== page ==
• Rajan Doering

CEE Interest Rate Report for July 7 – July 21

By: The Quinnipiac University Economics Research Team, Kyle Del Balso

Release date: July 27, 2020



Source: Eurostat and own calculations. Daily EMU convergence criterion bond yields (i.e., central government 10-year bond yields)

Massive interest rate movement in Slovakia distorts the graph for the remaining Central European countries here. All CEE rates ended the period with a rise in interest rates with the exception of Poland. The rate in Slovakia rose by nearly eighty percent to end the two week period. Czech’s rate rose by much less than Slovakia’s but still showed significant movement. Hungary and Romania saw slight increases with Hungary edging out Romania. Poland’s rate finished with a decrease in its interest rates albeit by a small percentage.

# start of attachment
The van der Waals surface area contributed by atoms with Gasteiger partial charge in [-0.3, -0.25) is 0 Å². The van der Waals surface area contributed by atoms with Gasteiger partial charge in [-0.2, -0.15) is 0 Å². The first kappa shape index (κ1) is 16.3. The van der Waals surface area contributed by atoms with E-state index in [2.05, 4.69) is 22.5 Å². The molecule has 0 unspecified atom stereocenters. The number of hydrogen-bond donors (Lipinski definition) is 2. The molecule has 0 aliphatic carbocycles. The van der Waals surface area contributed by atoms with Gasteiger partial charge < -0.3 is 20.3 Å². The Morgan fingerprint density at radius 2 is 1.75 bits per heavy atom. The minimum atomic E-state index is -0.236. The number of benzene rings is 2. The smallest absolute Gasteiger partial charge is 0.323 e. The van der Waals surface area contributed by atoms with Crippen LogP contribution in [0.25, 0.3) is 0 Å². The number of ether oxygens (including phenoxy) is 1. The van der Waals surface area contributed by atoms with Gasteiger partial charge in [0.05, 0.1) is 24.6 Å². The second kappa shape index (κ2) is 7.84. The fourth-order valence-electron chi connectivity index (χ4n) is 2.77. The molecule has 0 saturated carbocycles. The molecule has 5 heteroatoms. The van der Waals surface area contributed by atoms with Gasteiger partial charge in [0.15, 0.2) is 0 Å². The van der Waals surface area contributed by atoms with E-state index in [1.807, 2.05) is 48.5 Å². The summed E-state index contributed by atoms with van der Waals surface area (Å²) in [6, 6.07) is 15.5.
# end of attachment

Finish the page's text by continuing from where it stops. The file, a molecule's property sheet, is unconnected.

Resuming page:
Source: Eurostat and own calculations. Daily EMU convergence criterion bond yields (i.e., central government 10-year bond yields). The center line is a rolling three-month average. The upper and lower boundaries are the average plus and average minus one standard deviation, respectively, for the same three-month period.

Slovakia’s interest rate remained negative and ended more than one standard deviation below its three month average. Czech and Romania stayed relatively constant having both finished with slight increases that pushed them within one standard deviation of their respective three month averages. Poland is floating within its historical range but on the low end of it. Hungary veers from this trend as it is the only country whose interest rate is above its three month average. Interest rates have continued to stay low in Central Europe so Hungary may be due for a regression or other countries for a rate hike in the near future.

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